Agee’s taxonomy of involuntary amusement. In addition to the titter,
the yowl, the belly laugh and the boffo, connoisseurs of comedy could
contemplate the wry chuckle, the weary groan, the embarrassed guffaw
and, perhaps above all, the smirk.

For a cross-Atlantic view, John Patterson at the Guardian hails the new British comedy invasion (lead by King Sacha Baron Cohen), the success of which he chalks up to the internet.

+ How to Be Funny (NY Times Magazine)
+ The Shape-Shifter (NY Times Magazine)
+ The Ditz Ghetto (NY Times Magazine)
+ Falling-Down Funny (NY Times Magazine)
+ The kingdom of comedy (Guardian)

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The Best Of The Last

Portlandia Goes Out With A Bang

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The end is near. In mere days Portlandia wraps up its final season, and oh what a season it’s been. Lucky for you, you can watch the entire season right now right here and on the IFC app, including this free episode courtesy of Subaru.

But now, let’s take a moment to look back at some of the new classics Fred and Carrie have so thoughtfully bestowed upon us. (We’ll be looking back through tear-blurred eyes, but you do you.)

Couples Dinner

It’s not that being single sucks, it’s that you suck if you’re single.

Cancel it!

A sketch for anyone who has cancelled more appointments than they’ve kept. Which is everyone.

Forgotten America

This one’s a “Serial” killer…everything both right and wrong about true crime podcasts.

Wedding Planners

The only bad wedding is a boring wedding.

Disaster Hut

It’s only the end of the world if your doomsday kit doesn’t include rosé.

Catch up on Portlandia’s final episodes on demand and at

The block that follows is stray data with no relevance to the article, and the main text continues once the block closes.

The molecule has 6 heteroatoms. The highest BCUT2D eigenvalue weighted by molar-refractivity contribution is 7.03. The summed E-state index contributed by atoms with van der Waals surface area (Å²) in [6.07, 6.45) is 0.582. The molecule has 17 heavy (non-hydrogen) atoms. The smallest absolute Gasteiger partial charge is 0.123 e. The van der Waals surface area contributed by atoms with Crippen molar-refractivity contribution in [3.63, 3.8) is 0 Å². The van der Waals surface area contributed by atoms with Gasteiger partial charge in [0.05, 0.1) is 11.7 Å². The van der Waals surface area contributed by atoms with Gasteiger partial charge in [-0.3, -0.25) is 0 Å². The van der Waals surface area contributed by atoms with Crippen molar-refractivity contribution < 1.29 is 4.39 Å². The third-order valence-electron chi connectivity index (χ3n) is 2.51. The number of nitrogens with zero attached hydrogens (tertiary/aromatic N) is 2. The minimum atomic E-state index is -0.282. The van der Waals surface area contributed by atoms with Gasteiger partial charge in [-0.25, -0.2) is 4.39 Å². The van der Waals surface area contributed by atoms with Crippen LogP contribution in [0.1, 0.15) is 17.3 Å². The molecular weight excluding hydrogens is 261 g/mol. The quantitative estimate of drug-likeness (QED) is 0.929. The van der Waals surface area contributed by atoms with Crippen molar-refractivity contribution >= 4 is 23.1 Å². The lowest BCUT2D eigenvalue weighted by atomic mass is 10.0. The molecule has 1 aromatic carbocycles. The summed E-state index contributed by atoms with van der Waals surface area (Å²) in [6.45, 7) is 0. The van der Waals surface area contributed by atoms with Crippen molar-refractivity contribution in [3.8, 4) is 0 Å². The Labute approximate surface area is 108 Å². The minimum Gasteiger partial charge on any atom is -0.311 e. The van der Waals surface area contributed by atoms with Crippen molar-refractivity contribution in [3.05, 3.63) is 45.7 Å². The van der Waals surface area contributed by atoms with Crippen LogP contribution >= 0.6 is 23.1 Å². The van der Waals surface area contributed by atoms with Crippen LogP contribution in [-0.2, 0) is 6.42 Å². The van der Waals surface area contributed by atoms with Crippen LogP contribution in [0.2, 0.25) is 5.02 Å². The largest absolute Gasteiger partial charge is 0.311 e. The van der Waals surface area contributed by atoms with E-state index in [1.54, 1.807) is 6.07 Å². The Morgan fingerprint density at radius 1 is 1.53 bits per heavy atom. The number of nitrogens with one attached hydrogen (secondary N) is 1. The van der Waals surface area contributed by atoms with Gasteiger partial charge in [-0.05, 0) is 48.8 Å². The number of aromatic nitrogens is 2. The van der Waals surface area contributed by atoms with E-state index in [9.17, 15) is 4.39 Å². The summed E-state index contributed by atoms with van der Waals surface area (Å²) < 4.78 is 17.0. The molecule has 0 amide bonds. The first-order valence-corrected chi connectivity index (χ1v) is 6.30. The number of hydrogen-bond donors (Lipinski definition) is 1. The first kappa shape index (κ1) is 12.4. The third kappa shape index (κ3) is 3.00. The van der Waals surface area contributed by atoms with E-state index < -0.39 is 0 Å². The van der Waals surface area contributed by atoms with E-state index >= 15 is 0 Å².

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Your Portlandia Personality Test

The New Portlandia Webseries Is Going Your Way

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Carrie and Fred understand that although we have so much in common, we’re each so beautifully unique and different. To help us navigate those differences, Portlandia has found an easy and honest way to embrace our special selves in the form of a progressive new traffic system: a specific lane for every kind of driver. It’s all in honor of the show’s 8th and final season, and it’s all presented by Subaru.

Ready to find out who you really are? Match your personality to a lane and hop on the expressway to self-understanding.

Lane 10: Trucks Piled With Junk

Your junk is falling out of your trunk. Shake a tail light, people — this lane is for you.

Lane 33: Twins

You’re like a Gemini, but waaaay more pedestrian. Maybe you and a friend just wear the same outfits a lot. Who cares, it’s just twinning enough to make you feel special.

Lane 27: Broken Windows

Bad luck follows you around and everyone knows it. Your proverbial seat is always damp from proverbial rain. Is this the universe telling you to swallow your pride? Yes.

Lane 69: Filthy Cars

You’re all about convenience. Getting your car washed while you drive is a no-brainer.

Lane 43: Newly Divorced Singles

It’s been a while since you’ve driven alone, and you don’t know the rules of the road anymore. What’s too fast? What’s too slow? Are you sending the right signals? Don’t worry, the breakdown lane is nearby if you need it.

Still can’t find a lane to match your personality? Check out all the videos here. And see the final season of Portlandia this spring on IFC.

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Last-Minute Holiday Gift Guide

Hits from the '80s are on repeat all Christmas Eve and Day on IFC.

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GIFs via Giphy, Photos via The Everett Collection